At Carymoor, there are demonstrations of both natural and artificial revegetation. It is surprising how much of the floral diversity of the site (over 250 species) is from natural colonisation. The early successional/wasteland components i.e. after capping of the site are initially dominated by bristly oxtongue Picris echioides, among which a number of interesting casuals are scattered, including large stands of annual beard grass Polypogon monspeliensis. In the case of Dimmer, relict turf of the pre-disturbance, unimproved grassland type were largely successfully translocated to peripheral sites, maintaining populations of some nationally scarce species such as corky-fruited waterdropwort Oenanthe pimpinelloides, spiny restharrow Ononis campestris, and grass vetchling Lathyrus nissolia.Otherwise, wildflower seed mixtures have been used extensively across the Carymoor managed area. When selecting the appropriateness of seed mixtures, it is of primary consideration to use native provenance, and to match the seed mixtures/species transplants with the prevailing soil characteristics such as pH, water field-capacity, and fertility.
Unlike plant life, colonisation of landfill by animals is rarely via conscious introduction by humans. Whilst it may be logical to release species with restricted dispersal capabilities, restoration aims are mostly met by facilitating natural colonisation through the provision of suitable habitat. Ecologically restored landfill sites may provide valuable foraging and breeding opportunities for species otherwise limited by intensive agriculture or urban development e.g. bumble bees, crickets and dragonflies. The areas of Dimmer landfill site managed by Carymoor have excellent populations of both common and more restricted invertebrate species, particularly butterflies. Most mammals are very mobile and rapidly evaluate newly created habitats for forage and breeding. Deer, rabbits, foxes, stoats and badgers roam across the site on a daily basis: there is even an active “winter-quarters” badger set next to the Visitor Centre. The rough grassland matrix across the site also holds good populations of small rodents such as bank vole and common shrews, and occasional harvest mice.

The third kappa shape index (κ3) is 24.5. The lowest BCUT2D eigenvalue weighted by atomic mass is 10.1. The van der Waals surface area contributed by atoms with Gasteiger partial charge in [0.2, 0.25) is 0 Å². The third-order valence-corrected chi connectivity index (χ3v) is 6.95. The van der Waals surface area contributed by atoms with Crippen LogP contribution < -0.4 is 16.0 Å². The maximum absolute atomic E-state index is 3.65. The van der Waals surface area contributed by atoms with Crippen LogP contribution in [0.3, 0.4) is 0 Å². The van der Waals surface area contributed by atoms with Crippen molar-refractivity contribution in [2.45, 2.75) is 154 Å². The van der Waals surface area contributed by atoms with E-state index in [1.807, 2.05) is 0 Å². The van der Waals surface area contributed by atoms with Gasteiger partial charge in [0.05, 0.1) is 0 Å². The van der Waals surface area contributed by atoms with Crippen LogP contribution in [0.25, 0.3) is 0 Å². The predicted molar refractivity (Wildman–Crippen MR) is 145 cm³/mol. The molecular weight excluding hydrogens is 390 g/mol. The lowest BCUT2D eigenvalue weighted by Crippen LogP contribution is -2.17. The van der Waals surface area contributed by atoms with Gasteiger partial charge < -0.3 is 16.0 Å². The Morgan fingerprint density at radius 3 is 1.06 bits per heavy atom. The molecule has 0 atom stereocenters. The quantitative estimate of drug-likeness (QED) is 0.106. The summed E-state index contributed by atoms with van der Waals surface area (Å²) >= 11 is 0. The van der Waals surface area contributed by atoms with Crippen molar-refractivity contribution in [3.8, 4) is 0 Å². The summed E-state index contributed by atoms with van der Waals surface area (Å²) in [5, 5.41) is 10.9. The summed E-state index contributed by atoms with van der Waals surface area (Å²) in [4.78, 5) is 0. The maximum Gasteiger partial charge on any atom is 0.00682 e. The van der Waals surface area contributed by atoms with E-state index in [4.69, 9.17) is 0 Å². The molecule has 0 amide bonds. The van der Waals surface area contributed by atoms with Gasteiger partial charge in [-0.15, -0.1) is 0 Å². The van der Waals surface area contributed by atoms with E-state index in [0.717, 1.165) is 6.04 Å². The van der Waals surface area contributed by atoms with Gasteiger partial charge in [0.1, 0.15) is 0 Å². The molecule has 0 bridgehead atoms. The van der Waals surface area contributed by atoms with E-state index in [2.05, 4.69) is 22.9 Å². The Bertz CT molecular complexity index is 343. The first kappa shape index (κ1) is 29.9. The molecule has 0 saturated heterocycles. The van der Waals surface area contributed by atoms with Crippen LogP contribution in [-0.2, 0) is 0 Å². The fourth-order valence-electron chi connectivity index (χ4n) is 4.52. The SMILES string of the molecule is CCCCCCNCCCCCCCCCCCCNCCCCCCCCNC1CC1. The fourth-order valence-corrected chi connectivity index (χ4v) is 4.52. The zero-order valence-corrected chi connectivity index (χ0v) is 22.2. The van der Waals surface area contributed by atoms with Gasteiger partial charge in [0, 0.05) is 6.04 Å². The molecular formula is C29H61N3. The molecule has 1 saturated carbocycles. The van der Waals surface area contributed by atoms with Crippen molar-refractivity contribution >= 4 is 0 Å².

Landfill sites can be important forage areas for declining farmland birds. In intensive dairying-land such as Somerset, the early successional phases on landfill often provide mixed stands of seed-rich ruderal plants, as well as large insect populations, which can provide important food resources for maintenance and breeding, approximating to the old fashioned “mixed farming” which was the main-stay of so many species. During the winter, the site attracts good flocks of goldfinch, meadow pipit, pied wagtails and linnet, and notable populations of yellowhammer and skylark. In addition, the patchy, tussocky, grassland, which is usually winter-waterlogged, attracts common snipe, jack snipe, and green sandpiper. Kestrel, buzzard, sparrowhawk and barn owl are often seen, attracted by high populations of prey mammals, birds, and invertebrates.
All three newt species are present. Frog and toad populations are growing due to pond creation, and grass snake and slow worm regularly congregate under metal shuttering located about the site for recording purposes.
Carymoor is rapidly becoming one of Somerset’s more important nature reserves for butterflies, with good, and expanding populations of Essex Skipper and Brown Argus, UKBAP species such as Grizzled Skipper, Dingy Skipper and Brown Hairstreak, as well as large populations of more common species such as Meadow Brown, Common Blue, and Marbled White. In the last five years Small Blue has colonized the site, and we are endeavoring to retain it through appropriate habitat creation projects.
Other taxa that have been monitored in some detail are moths and Aculeates. Three nationally scarce and twenty local moth species have been recorded, along with three nationally scarce Aculeates. It is clear that the heterogeneity of the site, coupled with south facing aspects and bare ground mosaics, is very attractive to many invertebrate groups, notably Long-winged and Short-winged Coneheads (Orthoptera), Wasp Spider Argiope bruennichi (Arachnidae) and bugs such as Corizus hyoscyami (Heteroptera).